The bright line that we often draw between the economic and social can lead us to ignore one at the expense of the other. New York Governor Andrew Cuomo is a perfect example of that. He became a hero of the left when he helped usher through the legalization of gay marriage in July. But the rest of his agenda is so fiscally conservative that he’s currently embroiled in a fight with public sector unions over decreasing retirees’ pension payments and benefits for new workers.
In the very same year that Cuomo was lauded by the left for his stance on gay rights, he was busy implementing a budget that refused to raise taxes and filled a fiscal hole with huge cuts to services. The enacted 2011 budget reduced overall spending by 2 percent from the year before, “largely through cuts to services and State operations, as well as streamlined government actions,” the Human Services Council reports. But the enacted budget was much kinder than the one Cuomo originally proposed: he would have cut $400 million to health and human services, while the enacted budget added $271 million back. HSC concludes, however, that even with those restorations, “the final budget [did] not meet the need for services in New York’s communities.”
Those service cuts had a huge impact on what we likely categorize as a social issue: domestic violence. The current budget eliminates the TANF non-residential domestic violence initiative, leaving women seeking services but not in need of a shelter out of luck. Meanwhile, cuts to programs for the homeless will impact women fleeing domestic violence. Abuse leads to homelessness for 28 percent of families. Yet the current state budget proposes the elimination of its share of the Advantage housing subsidy program, which helps the homeless move from shelters to permanent housing. The city will also drop its commitment, meaning that $192 million in funding for housing subsidies will disappear. Both cuts mean far less support for women fleeing abusive situations.
Budget cuts have impacted other social issues in direct and indirect ways. Take crime enforcement. Cuomo’s 2011 budget proposed cutting $60 million from the state police force’s budget, constituting an 8.4 percent decline. That trend is widespread. A Justice Department report states, “The economic decline has severely affected law enforcement agencies’ operating budgets across the nation.” One-third of police department budgets have seen a drop of more than 5 percent since 2009. This has skewed the priorities for many forces: 8 percent of departments are no longer responding to car thefts, and 9 percent are ignoring burglar alarms. Yet at the same time, drug enforcement is either staying steady or rising. This is at least partly because drug arrests bring in money, particularly as a reward from federal anti-drug grants for more arrests and drug seizures. Those arrests don’t fall evenly: black adults were arrested on drug charges 2.8 to 5.5 times more often than white Americans in every year from 1980 to 2007. Cutting police budgets will have a huge impact on black Americans across the country.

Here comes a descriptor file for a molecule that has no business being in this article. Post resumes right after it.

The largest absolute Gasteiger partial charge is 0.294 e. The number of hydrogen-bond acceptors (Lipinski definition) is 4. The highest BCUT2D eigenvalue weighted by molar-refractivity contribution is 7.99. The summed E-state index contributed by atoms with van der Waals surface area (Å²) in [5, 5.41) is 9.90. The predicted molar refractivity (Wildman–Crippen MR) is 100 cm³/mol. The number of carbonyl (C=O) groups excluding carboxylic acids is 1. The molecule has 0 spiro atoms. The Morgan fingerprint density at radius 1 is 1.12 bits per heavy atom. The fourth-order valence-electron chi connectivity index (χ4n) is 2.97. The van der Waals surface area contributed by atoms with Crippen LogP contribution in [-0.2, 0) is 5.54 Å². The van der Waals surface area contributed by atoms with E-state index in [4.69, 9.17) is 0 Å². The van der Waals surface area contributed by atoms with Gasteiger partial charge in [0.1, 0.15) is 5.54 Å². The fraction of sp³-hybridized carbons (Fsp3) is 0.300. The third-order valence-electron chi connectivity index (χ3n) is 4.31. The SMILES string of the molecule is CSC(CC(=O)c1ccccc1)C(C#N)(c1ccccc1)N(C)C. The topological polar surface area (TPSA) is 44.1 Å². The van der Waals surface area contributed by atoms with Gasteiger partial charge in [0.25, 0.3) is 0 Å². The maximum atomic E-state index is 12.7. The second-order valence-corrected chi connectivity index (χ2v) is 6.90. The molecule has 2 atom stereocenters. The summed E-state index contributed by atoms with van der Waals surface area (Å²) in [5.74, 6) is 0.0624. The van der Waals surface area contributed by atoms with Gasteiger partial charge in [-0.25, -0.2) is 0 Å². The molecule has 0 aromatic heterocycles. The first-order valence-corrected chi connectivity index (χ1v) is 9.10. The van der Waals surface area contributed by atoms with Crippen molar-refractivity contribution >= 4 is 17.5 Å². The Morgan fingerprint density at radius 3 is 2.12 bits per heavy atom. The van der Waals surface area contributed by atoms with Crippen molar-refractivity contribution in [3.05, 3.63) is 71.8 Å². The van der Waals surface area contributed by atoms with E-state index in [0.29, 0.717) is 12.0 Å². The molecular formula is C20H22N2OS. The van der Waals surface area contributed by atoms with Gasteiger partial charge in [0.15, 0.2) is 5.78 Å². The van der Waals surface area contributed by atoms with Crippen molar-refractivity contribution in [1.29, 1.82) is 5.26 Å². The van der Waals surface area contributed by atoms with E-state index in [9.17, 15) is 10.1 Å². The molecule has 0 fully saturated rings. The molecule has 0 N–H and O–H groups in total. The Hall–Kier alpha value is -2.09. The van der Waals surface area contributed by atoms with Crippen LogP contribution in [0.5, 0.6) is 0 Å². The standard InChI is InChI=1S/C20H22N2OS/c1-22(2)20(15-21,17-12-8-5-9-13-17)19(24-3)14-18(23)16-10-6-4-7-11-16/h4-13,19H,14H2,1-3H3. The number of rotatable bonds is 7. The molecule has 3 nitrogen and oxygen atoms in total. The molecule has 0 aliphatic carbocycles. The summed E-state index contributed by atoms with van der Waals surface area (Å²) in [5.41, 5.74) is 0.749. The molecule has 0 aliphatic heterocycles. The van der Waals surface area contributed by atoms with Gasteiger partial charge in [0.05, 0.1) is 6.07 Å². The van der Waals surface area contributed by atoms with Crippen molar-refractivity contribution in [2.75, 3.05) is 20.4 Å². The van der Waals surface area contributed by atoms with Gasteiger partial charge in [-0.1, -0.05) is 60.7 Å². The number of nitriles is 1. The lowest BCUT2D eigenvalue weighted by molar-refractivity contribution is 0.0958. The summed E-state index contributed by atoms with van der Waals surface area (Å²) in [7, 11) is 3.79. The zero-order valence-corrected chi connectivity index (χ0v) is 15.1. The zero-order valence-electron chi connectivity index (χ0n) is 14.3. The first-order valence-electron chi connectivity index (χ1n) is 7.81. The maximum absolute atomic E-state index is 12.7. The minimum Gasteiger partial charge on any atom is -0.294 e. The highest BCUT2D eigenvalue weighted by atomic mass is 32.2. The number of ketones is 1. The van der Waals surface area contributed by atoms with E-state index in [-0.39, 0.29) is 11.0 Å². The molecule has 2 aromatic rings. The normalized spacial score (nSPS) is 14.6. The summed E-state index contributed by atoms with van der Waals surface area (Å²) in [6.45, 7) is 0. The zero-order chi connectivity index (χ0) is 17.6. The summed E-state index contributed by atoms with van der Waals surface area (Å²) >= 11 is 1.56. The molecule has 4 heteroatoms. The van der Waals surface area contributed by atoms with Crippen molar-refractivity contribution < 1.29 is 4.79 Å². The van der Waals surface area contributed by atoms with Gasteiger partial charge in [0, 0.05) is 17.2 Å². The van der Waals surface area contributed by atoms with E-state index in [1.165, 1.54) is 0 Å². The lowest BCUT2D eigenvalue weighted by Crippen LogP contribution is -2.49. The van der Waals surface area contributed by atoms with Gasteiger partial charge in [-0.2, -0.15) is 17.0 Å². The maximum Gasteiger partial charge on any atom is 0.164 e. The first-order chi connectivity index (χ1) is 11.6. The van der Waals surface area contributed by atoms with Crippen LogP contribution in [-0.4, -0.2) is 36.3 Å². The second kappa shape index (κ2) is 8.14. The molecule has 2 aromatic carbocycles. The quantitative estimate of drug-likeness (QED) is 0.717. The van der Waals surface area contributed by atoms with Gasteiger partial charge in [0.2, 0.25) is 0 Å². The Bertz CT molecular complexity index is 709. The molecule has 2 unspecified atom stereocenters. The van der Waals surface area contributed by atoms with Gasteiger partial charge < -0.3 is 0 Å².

The knife also cuts the other way: social issues have economic impacts. The debate around contraception is a perfect example. Not only does access to contraception boost economic productivity and save us money, it has huge fiscal implications for the women who seek it. The typical woman uses contraceptives for about thirty years to control her reproduction, which means that if she starts at age 18 she’ll end up shilling out over $66,000 over her lifetime with insurance—and almost $12,000 without. And four in ten women of reproductive age don’t have insurance. This is why over 7 million women get contraception from publicly funded family planning clinics. These women will have nowhere to turn if we cut that funding the way “fiscally conservative” Republicans would like.
Even one of the most controversial social issues, abortion, has economic aspects. A recent study, “Abortionomics: When Choice is a Necessity,” reported that abortion rates, particularly among poor women, have been on the rise during the recession due to high unemployment and lowered incomes. Even beyond the recession, abortion rates have mostly been on the decline over the past twenty years, but they’ve increased among low-income women.
Cuomo’s consistently high approval ratings are a testament to the fact that the artificial divide between social and economic issues distracts at least some progressives. One social issue victory—as historic as it was—does not a social progressive make. If he runs for national office, as he seems intent on doing, the left should be wary of rushing to his support. We have to walk and chew gum at the same time by keeping both sides of all issues in mind.